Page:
Perfecting my curves inside out

In weight loss on December 14, 2011 at 5:17 pm


I added the link to the free meal plan here in my other blog.


After returning home from a year-and-a-bit backpacking trip through India, Scandinavia, Morocco and Europe, I realized that I desperately need to change my new bad eating habits. Somehow 15 extra pounds of fat had found their way under my skin. The 4400km/50day bike-trip through Norway and Finland or hiking in the Atlas or the Himalayas didn’t seem to have any positive effect on my body weight. I consider it good enough evidence that cardio alone is not enough. A drastic change in my diet was what I needed.

This was 2 months ago. Now, 2 months later I am still in awe. Every time I look myself in the mirror, I can’t believe what I see. I have gone down 2 sizes, from flabby to sexy without any considerable effort from my part. At the same time I have maintained my weekly bingeing habbit and cut back exercise from an average 3-4h cardio daily to and average 20min per day.

How did I loose 15 lbs in 2 months without any effort?

I set myself 2 easy rules to follow: no white bread and no added sugar. These really kick-started my metabolism! The fat just started melting off the first day. As I had spent the last few months overindulging in crunchhy French baguettes and delicious Italian ice cream, my body essentially screamed for a holiday from wheat and sugar.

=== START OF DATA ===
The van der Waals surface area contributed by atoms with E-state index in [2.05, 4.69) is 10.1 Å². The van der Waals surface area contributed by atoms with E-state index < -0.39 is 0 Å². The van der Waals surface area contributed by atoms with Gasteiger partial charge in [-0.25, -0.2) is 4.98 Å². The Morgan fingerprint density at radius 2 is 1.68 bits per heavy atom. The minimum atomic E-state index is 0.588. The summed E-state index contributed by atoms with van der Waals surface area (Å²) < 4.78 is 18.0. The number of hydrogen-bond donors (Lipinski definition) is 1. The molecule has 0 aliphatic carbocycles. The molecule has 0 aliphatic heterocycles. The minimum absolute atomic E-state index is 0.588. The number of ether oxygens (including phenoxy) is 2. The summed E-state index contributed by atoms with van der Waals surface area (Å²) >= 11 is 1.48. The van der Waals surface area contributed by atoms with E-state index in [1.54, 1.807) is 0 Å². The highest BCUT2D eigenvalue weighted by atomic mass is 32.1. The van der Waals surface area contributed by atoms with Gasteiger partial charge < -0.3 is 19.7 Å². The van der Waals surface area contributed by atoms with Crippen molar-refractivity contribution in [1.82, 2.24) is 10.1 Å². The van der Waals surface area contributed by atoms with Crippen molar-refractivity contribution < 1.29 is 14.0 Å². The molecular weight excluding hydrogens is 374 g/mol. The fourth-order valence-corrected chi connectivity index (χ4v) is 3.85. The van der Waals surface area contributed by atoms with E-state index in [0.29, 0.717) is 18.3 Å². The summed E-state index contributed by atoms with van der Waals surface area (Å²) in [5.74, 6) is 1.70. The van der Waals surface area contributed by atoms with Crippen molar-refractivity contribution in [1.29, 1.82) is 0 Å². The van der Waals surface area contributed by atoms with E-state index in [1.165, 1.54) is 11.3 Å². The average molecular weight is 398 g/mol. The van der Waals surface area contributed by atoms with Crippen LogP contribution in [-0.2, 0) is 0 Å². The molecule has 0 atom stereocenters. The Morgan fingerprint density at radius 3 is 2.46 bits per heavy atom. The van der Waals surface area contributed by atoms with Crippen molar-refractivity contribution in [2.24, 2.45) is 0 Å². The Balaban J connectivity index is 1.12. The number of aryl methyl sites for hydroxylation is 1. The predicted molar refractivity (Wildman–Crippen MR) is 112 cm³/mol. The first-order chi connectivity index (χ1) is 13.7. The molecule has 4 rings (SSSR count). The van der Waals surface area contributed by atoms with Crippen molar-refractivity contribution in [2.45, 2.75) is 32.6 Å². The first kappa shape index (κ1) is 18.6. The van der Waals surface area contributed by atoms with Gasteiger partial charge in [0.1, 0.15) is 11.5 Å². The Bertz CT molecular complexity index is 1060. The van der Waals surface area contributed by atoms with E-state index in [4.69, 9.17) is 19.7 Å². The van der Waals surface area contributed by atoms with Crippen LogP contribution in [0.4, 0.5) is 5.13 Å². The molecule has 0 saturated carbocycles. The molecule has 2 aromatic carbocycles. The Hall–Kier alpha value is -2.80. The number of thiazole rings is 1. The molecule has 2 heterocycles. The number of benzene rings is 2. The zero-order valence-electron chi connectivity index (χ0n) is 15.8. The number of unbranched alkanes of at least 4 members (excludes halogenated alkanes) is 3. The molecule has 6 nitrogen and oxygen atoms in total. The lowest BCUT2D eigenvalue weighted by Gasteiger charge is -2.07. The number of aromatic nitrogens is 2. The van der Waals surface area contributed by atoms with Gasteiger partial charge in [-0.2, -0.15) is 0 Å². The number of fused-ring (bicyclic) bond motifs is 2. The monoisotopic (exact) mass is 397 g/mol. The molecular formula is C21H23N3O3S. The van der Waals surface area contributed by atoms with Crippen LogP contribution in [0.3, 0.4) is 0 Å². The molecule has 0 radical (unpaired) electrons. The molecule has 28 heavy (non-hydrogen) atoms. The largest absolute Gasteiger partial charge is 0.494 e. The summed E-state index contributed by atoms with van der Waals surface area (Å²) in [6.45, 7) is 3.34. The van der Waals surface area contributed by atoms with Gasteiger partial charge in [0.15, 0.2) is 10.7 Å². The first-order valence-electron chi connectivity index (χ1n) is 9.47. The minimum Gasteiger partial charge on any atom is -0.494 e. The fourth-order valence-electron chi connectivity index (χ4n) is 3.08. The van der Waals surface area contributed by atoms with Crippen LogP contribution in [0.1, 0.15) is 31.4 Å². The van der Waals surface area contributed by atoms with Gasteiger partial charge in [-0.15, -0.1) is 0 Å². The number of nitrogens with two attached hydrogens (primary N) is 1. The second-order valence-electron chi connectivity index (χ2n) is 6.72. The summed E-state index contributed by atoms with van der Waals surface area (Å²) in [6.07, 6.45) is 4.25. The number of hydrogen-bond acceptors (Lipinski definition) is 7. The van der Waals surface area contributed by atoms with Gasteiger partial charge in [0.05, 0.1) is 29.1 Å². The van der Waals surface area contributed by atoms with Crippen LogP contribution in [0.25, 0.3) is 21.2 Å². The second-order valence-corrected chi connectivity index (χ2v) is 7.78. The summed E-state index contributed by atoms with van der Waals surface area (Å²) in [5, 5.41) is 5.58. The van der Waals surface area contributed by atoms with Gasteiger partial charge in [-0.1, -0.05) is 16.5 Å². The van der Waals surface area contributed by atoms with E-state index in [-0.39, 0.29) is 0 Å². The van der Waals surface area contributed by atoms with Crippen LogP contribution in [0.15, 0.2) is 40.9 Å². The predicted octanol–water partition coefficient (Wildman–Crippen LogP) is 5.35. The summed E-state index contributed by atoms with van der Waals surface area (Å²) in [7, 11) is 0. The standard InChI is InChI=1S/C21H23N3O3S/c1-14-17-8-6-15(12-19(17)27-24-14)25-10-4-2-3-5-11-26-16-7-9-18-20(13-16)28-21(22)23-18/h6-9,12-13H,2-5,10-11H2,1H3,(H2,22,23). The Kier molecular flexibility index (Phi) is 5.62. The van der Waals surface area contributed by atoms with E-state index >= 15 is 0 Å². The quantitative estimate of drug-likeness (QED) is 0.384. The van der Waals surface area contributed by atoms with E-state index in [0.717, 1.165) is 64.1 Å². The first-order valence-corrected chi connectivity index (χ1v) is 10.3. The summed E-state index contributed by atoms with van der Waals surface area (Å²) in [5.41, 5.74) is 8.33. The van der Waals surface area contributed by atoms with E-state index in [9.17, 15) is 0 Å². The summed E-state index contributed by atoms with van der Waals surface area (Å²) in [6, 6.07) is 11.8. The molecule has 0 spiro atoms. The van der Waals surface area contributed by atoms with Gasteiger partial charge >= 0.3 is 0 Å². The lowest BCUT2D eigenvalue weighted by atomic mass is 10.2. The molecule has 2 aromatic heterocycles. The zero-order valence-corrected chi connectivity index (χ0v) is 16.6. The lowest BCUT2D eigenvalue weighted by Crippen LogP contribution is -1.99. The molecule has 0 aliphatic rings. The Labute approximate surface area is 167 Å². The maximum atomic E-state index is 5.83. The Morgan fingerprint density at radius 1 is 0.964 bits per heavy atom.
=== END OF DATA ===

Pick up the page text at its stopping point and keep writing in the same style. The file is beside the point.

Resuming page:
It takes 21 days to create new habits and make them stick.

So obviously in the beginning I got intense cravings. Still a few times a week I couldn’t resist overeating at numerous family dinners, but here’s the deal – for some reason regular overeating only seemed to accelerate the burning process. As time went by and my new healthier habbits stuck more firmly, the resolutions were easier and easier to stick to.  A whole new lifestyle started construting itself around the 2 rules.

Having experimenting with so many different cuisines during my travels, I figured out what, when and how much my body really needs to eat. Backing it up with literature research, I considered it healthy enough to start the human experiments on myself and guess what – my theories worked like magic when I actually applied them and stuck to them!

Come back for more details later – I’m off to the pool now and will continue my story later. Can’t wait the yacuzzy and sauna session with my boyfriend:)

(edit: I created a new blog for my weight loss and fitness efforts. It’s here.)


How to draft a corset

In crafts on November 28, 2011 at 9:18 pm

Before I found the courage to finally make a corset of my own, I spent hours and days and weeks and months online, surfing the web for simple corset patterns. As many of you know it isn’t an easy task to find instructions that a) don’t require a PhD in corsetry before attempting to follow them, b) won’t leave you weeping after having ruined all your fabric and discovered that you need a more standard body.